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Record numbers sign up for the big race

High turnout: A record number of participants will be on the start line for Monday's race. (File photograph by Nicola Muirhead)

A record number of runners have signed up for Monday’s Appleby Bermuda Half Marathon Derby.

By 6pm yesterday some 1,316 competitors had entered the race, surpassing last year’s 1,278 participants. That number, which already equals the record number that ran in the 100th anniversary race in 2009, is expected to rise further with late registration available at today’s number pick-up.

The 888 individual runners will be joined by 428 in relay teams, all taking the opportunity to run from the East End for the first time in decades.

With plenty of first-time competitors in the field, Steve Burgess, a running coach and former track athlete who has run several May 24 races, is urging everyone to take precautions on what will be a challenging and hilly course from St George’s.

Burgess is advising runners to get plenty of rest, to drink plenty of fluids and be mindful of their food intake.

“In regards to food, that’s an independent choice but you don’t want to be experimenting, nothing too heavy on the night before [the race] that is going to stay in your system,” Burgess said.

“On the flip side, for beginners, you are going to have folks who are very generous, handing you things out on the racecourse, jelly beans, oranges, bananas, various flavours of drinks, so be very careful in your selection.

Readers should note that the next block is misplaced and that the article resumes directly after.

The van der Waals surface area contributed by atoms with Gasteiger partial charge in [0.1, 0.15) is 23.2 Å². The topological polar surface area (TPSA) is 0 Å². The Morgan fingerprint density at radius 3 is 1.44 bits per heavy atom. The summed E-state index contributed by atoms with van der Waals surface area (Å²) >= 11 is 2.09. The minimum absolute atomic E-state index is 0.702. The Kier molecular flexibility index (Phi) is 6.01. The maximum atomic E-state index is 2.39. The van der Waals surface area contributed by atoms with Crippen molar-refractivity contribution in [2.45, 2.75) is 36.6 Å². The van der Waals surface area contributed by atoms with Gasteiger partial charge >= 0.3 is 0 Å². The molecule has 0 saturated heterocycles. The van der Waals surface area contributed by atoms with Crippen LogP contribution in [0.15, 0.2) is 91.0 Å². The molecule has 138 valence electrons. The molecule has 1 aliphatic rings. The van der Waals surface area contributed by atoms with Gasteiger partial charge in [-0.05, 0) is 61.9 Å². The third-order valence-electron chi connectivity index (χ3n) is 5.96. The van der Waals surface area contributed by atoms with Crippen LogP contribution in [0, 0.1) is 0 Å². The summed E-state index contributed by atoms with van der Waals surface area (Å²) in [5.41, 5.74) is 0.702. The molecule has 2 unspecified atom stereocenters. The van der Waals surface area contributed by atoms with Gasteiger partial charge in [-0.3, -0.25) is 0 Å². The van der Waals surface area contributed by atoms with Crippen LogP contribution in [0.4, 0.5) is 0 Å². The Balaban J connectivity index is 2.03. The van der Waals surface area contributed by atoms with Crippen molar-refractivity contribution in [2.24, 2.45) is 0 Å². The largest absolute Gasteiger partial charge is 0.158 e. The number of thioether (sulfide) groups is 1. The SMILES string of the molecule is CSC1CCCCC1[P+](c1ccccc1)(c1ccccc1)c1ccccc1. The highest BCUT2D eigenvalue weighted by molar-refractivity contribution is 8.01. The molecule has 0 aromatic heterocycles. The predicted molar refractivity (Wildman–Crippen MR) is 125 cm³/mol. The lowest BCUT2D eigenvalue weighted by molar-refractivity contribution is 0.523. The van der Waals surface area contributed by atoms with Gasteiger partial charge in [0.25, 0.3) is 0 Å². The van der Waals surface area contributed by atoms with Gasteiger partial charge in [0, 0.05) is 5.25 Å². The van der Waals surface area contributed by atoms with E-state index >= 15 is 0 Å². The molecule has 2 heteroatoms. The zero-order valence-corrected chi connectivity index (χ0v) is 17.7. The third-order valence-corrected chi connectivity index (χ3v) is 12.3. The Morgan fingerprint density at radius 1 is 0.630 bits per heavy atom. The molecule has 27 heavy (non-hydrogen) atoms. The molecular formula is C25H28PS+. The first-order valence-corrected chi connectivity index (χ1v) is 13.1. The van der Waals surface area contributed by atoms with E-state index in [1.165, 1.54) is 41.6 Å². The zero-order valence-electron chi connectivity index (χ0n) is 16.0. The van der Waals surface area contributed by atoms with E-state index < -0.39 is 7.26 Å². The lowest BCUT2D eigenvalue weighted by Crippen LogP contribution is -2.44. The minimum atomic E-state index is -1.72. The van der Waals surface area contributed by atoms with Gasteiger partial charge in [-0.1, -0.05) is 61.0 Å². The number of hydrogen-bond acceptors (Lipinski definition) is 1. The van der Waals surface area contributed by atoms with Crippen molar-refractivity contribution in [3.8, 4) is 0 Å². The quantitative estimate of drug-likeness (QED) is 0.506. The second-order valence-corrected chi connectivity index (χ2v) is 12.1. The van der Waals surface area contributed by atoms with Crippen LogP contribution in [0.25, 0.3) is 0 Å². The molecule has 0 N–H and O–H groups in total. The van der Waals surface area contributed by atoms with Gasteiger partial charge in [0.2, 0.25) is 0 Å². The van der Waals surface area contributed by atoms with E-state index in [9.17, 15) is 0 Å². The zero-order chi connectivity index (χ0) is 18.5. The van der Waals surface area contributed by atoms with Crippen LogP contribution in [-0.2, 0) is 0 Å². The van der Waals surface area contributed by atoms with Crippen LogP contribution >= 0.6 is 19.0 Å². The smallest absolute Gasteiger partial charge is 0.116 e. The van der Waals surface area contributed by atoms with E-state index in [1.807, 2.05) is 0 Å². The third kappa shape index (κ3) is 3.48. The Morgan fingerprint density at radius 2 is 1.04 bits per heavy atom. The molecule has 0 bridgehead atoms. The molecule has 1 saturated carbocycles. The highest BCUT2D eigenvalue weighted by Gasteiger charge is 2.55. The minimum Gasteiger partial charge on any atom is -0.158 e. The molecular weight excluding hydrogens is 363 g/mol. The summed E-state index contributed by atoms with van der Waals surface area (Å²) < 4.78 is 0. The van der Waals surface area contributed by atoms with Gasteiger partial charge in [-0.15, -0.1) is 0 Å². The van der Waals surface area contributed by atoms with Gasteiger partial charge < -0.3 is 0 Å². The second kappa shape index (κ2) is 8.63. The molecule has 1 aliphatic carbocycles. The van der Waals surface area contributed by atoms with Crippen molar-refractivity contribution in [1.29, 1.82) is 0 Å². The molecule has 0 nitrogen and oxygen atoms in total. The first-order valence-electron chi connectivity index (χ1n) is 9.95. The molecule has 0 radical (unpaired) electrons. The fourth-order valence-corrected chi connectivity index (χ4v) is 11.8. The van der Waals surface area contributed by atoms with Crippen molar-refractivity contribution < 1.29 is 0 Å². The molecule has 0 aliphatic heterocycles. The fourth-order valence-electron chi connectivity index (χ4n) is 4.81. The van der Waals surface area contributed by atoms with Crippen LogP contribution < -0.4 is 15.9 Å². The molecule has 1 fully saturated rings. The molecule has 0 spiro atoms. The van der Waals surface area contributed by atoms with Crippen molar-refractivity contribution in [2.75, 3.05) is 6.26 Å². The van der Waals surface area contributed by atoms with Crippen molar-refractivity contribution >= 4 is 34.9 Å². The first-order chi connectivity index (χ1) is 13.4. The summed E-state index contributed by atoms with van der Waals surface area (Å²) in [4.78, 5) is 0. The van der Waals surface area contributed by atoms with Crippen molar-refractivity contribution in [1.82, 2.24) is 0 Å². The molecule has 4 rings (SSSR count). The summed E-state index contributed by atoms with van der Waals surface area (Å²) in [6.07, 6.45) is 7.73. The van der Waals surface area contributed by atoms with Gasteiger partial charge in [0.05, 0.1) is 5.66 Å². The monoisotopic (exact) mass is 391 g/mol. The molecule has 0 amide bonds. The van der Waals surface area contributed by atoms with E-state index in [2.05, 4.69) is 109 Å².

“Also be careful about ice cold drinks because runners can get a head rush, though the intentions are good. You should be concerned with taking in lots and lots of water long before the actual day because nine times out of ten it is going to be hot and humid.”

One of the biggest dangers for most first-time participants is getting caught up in the excitement of the day and running faster than they intended.

“To a first timer it is quite easy to get caught up in the excitement with everybody calling your name, but you don’t want to go out so fast that you don’t pace yourself,” Burgess said. “The challenge this year is none of us know our ‘way’ from St George’s, we’re all first timers.”

Burgess is one of many former middle distance runners who have made the transition from track to road, including top contenders: Kevin Pearson, Terrance Armstrong, Mike Watson, Kavin Smith, Chris and Ashley Estwanik, Lamont and Larry Marshall and Jay Donawa.

Unlike that group, however, he didn’t compete in the race until much later in life. Four years ago he finished second in his age group — over 50s — in a time of 1hr 34min.

“I never took it serious, never ran it until I was 40,” Burgess said. “And when I did run it, I did running commentary for VSB, running with a camera and live on the air. My regret is I waited so late, but I love it now and have done over ten.”

Burgess is again running in memory of Laurie Joseph, a youngster he used to coach, who died in a road accident in 2003. “He never got a chance to run it and because he won the Front Street Mile he always wanted to run May 24, so I run it in his honour,” said Burgess.

• A full list of entrants in Monday’s race can be found by clicking on the PDF file under “Related Media”.